Oirat envoys traveling up the Irtysh River to Tobolsk, the source of Russian power in Siberia, requested in 1650 a favor from the Russians in return for future peace between the Oirats and Russians. Ablai taiji was about to go to battle with the Kazakhs, as he had done already in 1643. A large campaign under the leadership of the "Kontaisha" necessitated Ablai finding the armor of Yermak. The Cossacks in Tobolsk sent away to Moscow to get permission. The next year, with Moscow's writ in hand, they requested the armor from the descendants of the Tatar leader Kaidul and the Ostiak leader Alach. Following the death of Yermak, who drowned in his armor escaping across the Irtysh River [obligatory Tolkien reference here], his body and belongings were hidden by his killers, who supposedly witnessed many miracles and foresaw the future of Russian domination in Siberia.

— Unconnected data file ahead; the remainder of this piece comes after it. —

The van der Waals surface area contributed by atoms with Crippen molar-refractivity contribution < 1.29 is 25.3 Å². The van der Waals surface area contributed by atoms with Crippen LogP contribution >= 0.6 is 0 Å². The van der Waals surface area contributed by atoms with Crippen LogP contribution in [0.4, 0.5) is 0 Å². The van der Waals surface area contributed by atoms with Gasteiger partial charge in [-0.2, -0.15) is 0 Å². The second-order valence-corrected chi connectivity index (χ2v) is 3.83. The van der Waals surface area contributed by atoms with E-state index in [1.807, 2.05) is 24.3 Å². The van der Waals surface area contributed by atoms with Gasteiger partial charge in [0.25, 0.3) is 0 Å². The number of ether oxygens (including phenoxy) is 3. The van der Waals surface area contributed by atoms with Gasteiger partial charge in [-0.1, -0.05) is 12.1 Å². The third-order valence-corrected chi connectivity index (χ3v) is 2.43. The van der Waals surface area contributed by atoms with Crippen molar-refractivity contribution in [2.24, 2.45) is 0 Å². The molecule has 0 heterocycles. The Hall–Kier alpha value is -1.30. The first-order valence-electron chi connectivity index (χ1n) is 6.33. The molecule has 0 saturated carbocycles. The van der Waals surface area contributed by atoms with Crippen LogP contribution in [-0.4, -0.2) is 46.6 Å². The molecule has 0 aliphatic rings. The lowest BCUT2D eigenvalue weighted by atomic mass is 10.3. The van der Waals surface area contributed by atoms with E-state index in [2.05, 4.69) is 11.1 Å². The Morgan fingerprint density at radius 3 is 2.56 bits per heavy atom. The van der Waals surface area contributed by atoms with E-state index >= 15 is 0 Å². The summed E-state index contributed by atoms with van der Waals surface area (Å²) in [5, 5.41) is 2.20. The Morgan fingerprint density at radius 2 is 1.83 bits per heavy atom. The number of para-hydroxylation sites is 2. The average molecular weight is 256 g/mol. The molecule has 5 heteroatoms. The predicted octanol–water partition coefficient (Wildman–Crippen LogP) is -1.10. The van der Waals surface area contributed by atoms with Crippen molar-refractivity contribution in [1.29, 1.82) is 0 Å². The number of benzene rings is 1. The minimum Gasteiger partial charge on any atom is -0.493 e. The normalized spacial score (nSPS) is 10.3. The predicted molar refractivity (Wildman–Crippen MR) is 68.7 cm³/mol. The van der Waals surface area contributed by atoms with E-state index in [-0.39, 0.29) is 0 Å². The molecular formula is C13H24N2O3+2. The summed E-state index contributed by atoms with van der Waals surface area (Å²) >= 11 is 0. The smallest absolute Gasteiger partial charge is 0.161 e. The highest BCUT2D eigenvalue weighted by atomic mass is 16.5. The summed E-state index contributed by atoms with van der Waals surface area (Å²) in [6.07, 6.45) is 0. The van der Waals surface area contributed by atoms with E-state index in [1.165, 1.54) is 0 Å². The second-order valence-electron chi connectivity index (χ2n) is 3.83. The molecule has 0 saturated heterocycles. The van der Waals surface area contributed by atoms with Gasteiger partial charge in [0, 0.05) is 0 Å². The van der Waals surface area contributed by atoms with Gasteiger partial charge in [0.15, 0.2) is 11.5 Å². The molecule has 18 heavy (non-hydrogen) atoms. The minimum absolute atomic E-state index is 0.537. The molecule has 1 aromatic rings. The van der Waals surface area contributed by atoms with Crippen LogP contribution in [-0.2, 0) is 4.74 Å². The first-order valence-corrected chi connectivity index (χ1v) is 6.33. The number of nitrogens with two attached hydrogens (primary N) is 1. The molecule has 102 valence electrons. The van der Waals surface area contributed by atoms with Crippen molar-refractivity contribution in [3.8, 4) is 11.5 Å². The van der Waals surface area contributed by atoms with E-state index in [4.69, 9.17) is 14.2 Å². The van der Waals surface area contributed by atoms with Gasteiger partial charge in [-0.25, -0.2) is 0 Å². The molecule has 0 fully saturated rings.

The armor was apparently very well-made. Baddeley gives the measurements as 1 ell at the shoulders by 2 ells long. An ell is an old measurement related to the cubit. An "English ell" is five fourths of a yard, or roughly 1.14 meters. The mail had the royal arms on both shoulders and on the breast. Very high quality chain armor was thought to protect from bullets and arrows -- and this chain armor was of the highest quality, a five-in-one mail. Four-in-one mail is closer to standard quality. One can learn something about the patterns of mail in this YouTube video after the eighth minute.